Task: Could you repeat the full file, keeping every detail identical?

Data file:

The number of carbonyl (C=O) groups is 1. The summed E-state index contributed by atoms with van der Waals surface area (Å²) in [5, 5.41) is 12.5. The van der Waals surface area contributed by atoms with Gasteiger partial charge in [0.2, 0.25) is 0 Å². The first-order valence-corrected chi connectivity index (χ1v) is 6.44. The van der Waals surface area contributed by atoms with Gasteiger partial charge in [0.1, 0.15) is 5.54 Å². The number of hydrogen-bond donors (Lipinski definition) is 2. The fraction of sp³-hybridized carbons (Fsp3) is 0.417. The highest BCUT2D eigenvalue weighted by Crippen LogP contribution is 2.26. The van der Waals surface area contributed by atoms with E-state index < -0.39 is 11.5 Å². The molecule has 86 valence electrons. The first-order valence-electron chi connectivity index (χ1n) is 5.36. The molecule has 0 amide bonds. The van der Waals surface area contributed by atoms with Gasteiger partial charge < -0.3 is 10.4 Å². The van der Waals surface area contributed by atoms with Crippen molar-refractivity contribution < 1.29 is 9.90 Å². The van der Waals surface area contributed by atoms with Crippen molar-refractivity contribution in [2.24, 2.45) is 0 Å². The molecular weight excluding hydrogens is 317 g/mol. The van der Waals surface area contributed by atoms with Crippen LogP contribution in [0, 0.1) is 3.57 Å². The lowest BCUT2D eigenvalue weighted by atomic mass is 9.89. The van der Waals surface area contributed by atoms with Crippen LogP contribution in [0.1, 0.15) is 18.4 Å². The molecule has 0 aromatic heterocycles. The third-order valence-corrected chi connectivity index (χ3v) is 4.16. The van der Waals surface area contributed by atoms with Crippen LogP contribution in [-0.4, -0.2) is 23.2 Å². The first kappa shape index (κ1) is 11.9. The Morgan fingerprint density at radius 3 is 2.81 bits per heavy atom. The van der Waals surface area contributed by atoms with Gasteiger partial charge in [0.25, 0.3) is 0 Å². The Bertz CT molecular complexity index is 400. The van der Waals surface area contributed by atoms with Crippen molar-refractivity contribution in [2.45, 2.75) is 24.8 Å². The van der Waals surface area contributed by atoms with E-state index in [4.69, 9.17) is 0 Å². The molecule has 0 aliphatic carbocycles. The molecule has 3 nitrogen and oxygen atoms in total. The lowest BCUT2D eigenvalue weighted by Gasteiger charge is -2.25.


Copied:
The number of carbonyl (C=O) groups is 1. The summed E-state index contributed by atoms with van der Waals surface area (Å²) in [5, 5.41) is 12.5. The van der Waals surface area contributed by atoms with Gasteiger partial charge in [0.2, 0.25) is 0 Å². The first-order valence-corrected chi connectivity index (χ1v) is 6.44. The van der Waals surface area contributed by atoms with Gasteiger partial charge in [0.1, 0.15) is 5.54 Å². The number of hydrogen-bond donors (Lipinski definition) is 2. The fraction of sp³-hybridized carbons (Fsp3) is 0.417. The highest BCUT2D eigenvalue weighted by Crippen LogP contribution is 2.26. The van der Waals surface area contributed by atoms with E-state index < -0.39 is 11.5 Å². The molecule has 86 valence electrons. The first-order valence-electron chi connectivity index (χ1n) is 5.36. The molecule has 0 amide bonds. The van der Waals surface area contributed by atoms with Gasteiger partial charge < -0.3 is 10.4 Å². The van der Waals surface area contributed by atoms with Crippen molar-refractivity contribution < 1.29 is 9.90 Å². The van der Waals surface area contributed by atoms with Crippen molar-refractivity contribution in [2.24, 2.45) is 0 Å². The molecular weight excluding hydrogens is 317 g/mol. The van der Waals surface area contributed by atoms with Crippen LogP contribution in [0, 0.1) is 3.57 Å². The lowest BCUT2D eigenvalue weighted by atomic mass is 9.89. The van der Waals surface area contributed by atoms with Crippen LogP contribution in [0.1, 0.15) is 18.4 Å². The molecule has 0 aromatic heterocycles. The third-order valence-corrected chi connectivity index (χ3v) is 4.16. The van der Waals surface area contributed by atoms with Crippen LogP contribution in [-0.4, -0.2) is 23.2 Å². The first kappa shape index (κ1) is 11.9. The Morgan fingerprint density at radius 3 is 2.81 bits per heavy atom. The van der Waals surface area contributed by atoms with Gasteiger partial charge in [0.25, 0.3) is 0 Å². The Bertz CT molecular complexity index is 400. The van der Waals surface area contributed by atoms with Crippen molar-refractivity contribution in [2.45, 2.75) is 24.8 Å². The van der Waals surface area contributed by atoms with E-state index in [4.69, 9.17) is 0 Å². The molecule has 0 aliphatic carbocycles. The molecule has 3 nitrogen and oxygen atoms in total. The lowest BCUT2D eigenvalue weighted by Gasteiger charge is -2.25.